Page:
The arm injury epidemic is real. Pitchers are chasing the radar gun in increasingly large numbers. Unfortunately arm surgeries and missed seasons are alarmingly as rampant. Conversations with parents sadly...
The radar gun can be so intimidating, can’t it? How many stories have we heard (I know I have) about pitchers distracted by scouts and college coaches with their lawn chairs, clipboards, and of course the ever present carrying case for the radar gun? Its enough to make a kid throw five straight into the dirt – I’ve seen it happen.
Parents regularly ask for a “velocity reading” on their son – as if I have an innate ability to tell with eyes alone. A radar gun can be a useful training tool but should not be overused during training sessions. Periodic checks to monitor velocity changes helps a player and coach gauge progress and is a motivator. Remember that pitchers sometimes have to take “one step forward and two steps back” when making adjustments so velocity can decrease until a mechanical change becomes comfortable.
Pitching has both changed but remained the same in the 40 years I have been teaching. Technology continues to lure those interested to try the latest and greatest techniques and tools in hopes of finding pitching perfection. Most of us have read, watched and listened to instructors and coaches promise increased velocity with their “new” training method. Go to You Tube and there will be enough videos to keep you busy for a week if you chose do view them. As with any product there are some that work well and others that fall short on satisfaction depending on the individual using it – this is normal and not surprising.
What remains a constant is the importance of mental focus, self motivation, competitiveness, and adherence to a suitable training routine. No matter who or what you feel helps you it remains the athlete within who determines their own future greatness.
Here are some ideas on increasing velocity and overall pitching skill for young pitchers to consider:
-Flexibility is critical in promoting a “Pitching Easy” motion. For years I have had long conversations with pitchers and coaches who fight that urge to do more lifting and less pitching. Summer league is a mental challenge for college pitchers because they are faced with the dilemma of showing their college coaches that they are putting on the continual “20 pounds” to increase power versus the need to learn how to pitch against high quality pitching during the summer months.
If a pitcher chooses to stay with an in season strength and weight gaining routine it is so important to maintain supple pitching muscles from the legs to the hips, shoulders, and arms. It does not require a lot of work, just a consistent stretching routine throughout the year.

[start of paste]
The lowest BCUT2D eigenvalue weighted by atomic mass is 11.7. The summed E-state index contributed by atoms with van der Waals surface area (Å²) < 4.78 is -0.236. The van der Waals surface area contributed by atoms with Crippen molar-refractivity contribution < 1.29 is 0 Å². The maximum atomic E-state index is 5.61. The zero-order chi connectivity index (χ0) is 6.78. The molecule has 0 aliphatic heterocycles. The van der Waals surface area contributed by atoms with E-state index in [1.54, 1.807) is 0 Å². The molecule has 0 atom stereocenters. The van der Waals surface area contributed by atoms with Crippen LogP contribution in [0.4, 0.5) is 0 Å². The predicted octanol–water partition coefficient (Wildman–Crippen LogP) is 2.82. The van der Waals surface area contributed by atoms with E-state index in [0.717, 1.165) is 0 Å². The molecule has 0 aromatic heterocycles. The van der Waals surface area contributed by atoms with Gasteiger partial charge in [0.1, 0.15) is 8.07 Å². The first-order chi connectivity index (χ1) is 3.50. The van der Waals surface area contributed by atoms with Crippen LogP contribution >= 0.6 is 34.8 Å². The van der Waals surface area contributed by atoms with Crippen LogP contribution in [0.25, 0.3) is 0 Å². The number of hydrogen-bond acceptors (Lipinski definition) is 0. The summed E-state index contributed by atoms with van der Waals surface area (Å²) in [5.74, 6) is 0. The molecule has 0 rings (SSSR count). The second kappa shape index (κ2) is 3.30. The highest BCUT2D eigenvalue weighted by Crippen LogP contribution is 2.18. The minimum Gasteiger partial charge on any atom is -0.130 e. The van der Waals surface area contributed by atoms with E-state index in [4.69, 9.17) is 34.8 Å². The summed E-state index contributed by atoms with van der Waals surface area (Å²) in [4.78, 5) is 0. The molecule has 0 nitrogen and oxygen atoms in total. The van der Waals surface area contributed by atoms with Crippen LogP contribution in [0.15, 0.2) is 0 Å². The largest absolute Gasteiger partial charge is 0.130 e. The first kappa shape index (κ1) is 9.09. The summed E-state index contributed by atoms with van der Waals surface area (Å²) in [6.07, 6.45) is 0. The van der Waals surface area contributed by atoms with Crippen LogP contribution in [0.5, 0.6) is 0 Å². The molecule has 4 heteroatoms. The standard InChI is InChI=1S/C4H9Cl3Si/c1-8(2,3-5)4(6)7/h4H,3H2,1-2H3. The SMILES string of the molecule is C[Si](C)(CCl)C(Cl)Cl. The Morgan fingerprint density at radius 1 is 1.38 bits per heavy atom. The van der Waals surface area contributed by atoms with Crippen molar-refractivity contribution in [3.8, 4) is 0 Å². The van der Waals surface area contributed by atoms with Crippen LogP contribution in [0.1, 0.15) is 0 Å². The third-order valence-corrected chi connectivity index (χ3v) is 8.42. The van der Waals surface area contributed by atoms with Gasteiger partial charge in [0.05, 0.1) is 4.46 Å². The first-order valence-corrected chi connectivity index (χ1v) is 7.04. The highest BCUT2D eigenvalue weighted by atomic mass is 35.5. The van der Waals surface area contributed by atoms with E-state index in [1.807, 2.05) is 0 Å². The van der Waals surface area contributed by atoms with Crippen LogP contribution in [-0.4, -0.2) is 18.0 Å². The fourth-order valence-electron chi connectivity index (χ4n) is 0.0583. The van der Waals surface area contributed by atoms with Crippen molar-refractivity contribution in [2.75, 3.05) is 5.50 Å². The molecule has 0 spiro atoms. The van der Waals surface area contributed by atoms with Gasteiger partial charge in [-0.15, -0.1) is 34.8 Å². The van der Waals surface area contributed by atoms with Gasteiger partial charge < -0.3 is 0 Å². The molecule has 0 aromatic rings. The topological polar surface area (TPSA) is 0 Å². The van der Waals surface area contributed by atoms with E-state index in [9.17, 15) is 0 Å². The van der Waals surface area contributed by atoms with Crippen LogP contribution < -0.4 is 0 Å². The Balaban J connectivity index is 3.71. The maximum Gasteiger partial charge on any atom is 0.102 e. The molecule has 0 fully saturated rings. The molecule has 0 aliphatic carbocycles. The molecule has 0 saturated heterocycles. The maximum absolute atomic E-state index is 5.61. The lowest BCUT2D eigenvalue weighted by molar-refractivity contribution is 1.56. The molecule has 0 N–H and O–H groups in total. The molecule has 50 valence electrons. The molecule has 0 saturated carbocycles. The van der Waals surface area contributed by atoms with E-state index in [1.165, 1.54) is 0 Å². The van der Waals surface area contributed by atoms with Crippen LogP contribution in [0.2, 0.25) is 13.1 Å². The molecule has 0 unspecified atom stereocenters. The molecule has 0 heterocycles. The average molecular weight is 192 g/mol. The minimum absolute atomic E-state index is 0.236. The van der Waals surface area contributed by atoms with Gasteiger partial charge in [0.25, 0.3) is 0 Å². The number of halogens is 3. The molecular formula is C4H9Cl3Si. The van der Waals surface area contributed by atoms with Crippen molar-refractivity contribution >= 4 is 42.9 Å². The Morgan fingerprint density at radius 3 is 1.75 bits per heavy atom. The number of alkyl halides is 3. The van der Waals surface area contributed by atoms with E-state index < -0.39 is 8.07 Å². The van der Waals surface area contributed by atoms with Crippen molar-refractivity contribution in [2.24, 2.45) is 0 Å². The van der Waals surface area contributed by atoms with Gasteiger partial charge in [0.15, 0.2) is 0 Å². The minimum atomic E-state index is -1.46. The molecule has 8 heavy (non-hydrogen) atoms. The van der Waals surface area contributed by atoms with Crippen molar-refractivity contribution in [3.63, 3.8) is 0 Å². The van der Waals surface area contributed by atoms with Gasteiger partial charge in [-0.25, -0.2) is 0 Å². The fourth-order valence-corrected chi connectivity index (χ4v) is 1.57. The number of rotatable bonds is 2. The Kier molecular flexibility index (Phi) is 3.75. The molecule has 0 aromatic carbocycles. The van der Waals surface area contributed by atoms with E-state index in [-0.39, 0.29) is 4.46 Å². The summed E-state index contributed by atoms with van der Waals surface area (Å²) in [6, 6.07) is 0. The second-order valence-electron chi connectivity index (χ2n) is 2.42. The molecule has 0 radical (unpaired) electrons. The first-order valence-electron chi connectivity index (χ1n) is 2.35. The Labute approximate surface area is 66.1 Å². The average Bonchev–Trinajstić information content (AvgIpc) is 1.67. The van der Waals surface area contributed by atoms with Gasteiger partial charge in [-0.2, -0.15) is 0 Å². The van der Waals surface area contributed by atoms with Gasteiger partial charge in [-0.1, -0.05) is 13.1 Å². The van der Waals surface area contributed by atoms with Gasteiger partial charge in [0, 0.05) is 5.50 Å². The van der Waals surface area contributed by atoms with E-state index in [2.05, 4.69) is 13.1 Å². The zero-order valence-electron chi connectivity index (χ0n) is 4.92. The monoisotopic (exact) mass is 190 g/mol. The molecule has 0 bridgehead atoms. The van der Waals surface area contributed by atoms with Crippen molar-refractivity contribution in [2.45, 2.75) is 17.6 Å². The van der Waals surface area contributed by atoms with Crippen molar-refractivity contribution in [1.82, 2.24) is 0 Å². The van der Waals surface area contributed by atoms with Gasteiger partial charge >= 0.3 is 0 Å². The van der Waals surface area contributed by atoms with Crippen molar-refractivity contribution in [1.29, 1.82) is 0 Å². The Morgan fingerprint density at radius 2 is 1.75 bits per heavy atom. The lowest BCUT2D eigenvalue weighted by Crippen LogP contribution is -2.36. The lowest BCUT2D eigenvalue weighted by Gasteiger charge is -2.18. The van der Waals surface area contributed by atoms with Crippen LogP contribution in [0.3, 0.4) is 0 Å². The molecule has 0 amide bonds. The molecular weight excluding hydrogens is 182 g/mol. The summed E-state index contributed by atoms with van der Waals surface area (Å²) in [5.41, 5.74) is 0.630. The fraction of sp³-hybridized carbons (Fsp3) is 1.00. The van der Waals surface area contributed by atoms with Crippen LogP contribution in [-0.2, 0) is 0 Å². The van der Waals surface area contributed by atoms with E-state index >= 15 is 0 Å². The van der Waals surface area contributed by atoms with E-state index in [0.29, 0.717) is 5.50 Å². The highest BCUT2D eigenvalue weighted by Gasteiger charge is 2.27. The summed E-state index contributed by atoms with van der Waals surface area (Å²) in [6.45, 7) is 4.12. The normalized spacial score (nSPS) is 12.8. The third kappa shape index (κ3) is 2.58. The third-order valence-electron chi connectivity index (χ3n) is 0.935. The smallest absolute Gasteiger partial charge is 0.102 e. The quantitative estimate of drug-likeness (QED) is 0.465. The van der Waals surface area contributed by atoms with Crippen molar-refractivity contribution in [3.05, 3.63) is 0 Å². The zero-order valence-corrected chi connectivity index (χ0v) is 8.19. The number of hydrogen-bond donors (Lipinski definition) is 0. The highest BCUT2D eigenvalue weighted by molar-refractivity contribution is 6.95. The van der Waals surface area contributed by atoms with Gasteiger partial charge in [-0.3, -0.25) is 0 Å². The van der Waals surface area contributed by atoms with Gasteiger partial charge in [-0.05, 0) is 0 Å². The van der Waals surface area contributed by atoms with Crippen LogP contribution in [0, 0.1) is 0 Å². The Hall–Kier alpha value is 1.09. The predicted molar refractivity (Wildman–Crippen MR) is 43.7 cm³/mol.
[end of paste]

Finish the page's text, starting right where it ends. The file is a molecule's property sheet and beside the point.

-Train to be “thick below and quick on top”. Strong legs are important to pitching consistency as much as power. The ability to maintain a repeatable delivery comes from leg control and obviously the more mass created by increased leg size will do certainly help increase fast ball velocity. This does not apply to the upper body. Increased size in the shoulders can help but only to a point. If a pitcher is lifting too much weight the back muscles will shorten a pitchers arm swing. Keep the upper body loose – don’t overdo it with wight lifting. Body weight, bands, and light dumbbell work should be perfect to maintain a healthy arm.
-Core training will help save you a trip to the doctor. Core training is not sit-ups and crunches only. There should be a constant element of rotational work in core training. Many sites show examples of pitchers throwing a medicine ball sideways into a wall or maybe doing lunges with a twisting motion. These are good examples of increasing core strength and torso speed. A strong core will help a pitcher avoid over rotating, leaning, and tipping off line to home plate.
-Isometric exercise is something pitchers should incorporate into their training. The benefits of isometrics such as planks, bridges, and simple palm presses and pulls is reduced risk of injury because there is significantly less movement compared to basic weight or plyometric training. Simply finding a doorway, placing your throwing hand to the top and press (as if throwing) for 15 seconds with high intensity, repeating this 6 to 10 times is a way to strengthen and stabilize the shoulder.
–Grip strength is a good thing for throwing. It enables a pitcher to place additional spin on his pitches which will increase movement. Plus the stronger the grip the more force a pitcher can put on his fastball. That will make the radar gun your friend!
Do you remember the game of “teatherball” in elementary school? It is a playground game that most of us have played during our youth. Teatherball consists of a pole, rope, and ball attached to the end of the rope. To relate teatherball to pitchihng think of the body as the “pole”, the arm as a “rope”. If the pole is firmly set into the ground (like the pitchers legs” while remaining strong and tall the rope (arm) will whip around faster. A bend, tip or loosening of the dirt at the base (legs) will take away the consistent speed of the ball. Same with a pitcher who tips or leans too much due to a weak core. The fast ball will be inconsistent in both speed and command.
The combination of strong powerful legs, a quick rotational core, along with a balanced and flexible upper body will give any pitcher the best chance of maximizing his fastball. It takes consistent pride in your craft and the ability to identify and commit to a suitable training program. Coaches don’t always have the perfect answer for pitchers, especially when it comes to a training routine. Most chave good intentions but this does not guarantee optimal results. Ask questions of coaches before you commit to a training program. Make sure your training and practice makes sense to you!